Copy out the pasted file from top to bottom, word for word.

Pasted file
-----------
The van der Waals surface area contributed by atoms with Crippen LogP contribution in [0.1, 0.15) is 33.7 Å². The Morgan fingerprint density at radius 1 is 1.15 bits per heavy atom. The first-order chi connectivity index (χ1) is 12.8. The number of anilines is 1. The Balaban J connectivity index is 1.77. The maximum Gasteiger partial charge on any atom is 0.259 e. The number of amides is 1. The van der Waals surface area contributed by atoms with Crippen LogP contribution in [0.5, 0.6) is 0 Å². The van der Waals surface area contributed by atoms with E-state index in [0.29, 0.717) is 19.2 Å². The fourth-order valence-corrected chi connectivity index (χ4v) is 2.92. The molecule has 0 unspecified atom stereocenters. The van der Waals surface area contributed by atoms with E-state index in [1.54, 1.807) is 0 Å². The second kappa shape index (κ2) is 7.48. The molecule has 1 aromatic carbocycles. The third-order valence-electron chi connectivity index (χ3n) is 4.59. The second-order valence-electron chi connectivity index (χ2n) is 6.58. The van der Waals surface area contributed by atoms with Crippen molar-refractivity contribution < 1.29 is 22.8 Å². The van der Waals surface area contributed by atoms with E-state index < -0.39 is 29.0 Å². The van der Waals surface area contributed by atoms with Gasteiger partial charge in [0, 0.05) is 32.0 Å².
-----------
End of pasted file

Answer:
The van der Waals surface area contributed by atoms with Crippen LogP contribution in [0.1, 0.15) is 33.7 Å². The Morgan fingerprint density at radius 1 is 1.15 bits per heavy atom. The first-order chi connectivity index (χ1) is 12.8. The number of anilines is 1. The Balaban J connectivity index is 1.77. The maximum Gasteiger partial charge on any atom is 0.259 e. The number of amides is 1. The van der Waals surface area contributed by atoms with Crippen LogP contribution in [0.5, 0.6) is 0 Å². The van der Waals surface area contributed by atoms with E-state index in [0.29, 0.717) is 19.2 Å². The fourth-order valence-corrected chi connectivity index (χ4v) is 2.92. The molecule has 0 unspecified atom stereocenters. The van der Waals surface area contributed by atoms with E-state index in [1.54, 1.807) is 0 Å². The second kappa shape index (κ2) is 7.48. The molecule has 1 aromatic carbocycles. The third-order valence-electron chi connectivity index (χ3n) is 4.59. The second-order valence-electron chi connectivity index (χ2n) is 6.58. The van der Waals surface area contributed by atoms with Crippen molar-refractivity contribution < 1.29 is 22.8 Å². The van der Waals surface area contributed by atoms with E-state index < -0.39 is 29.0 Å². The van der Waals surface area contributed by atoms with Gasteiger partial charge in [0, 0.05) is 32.0 Å².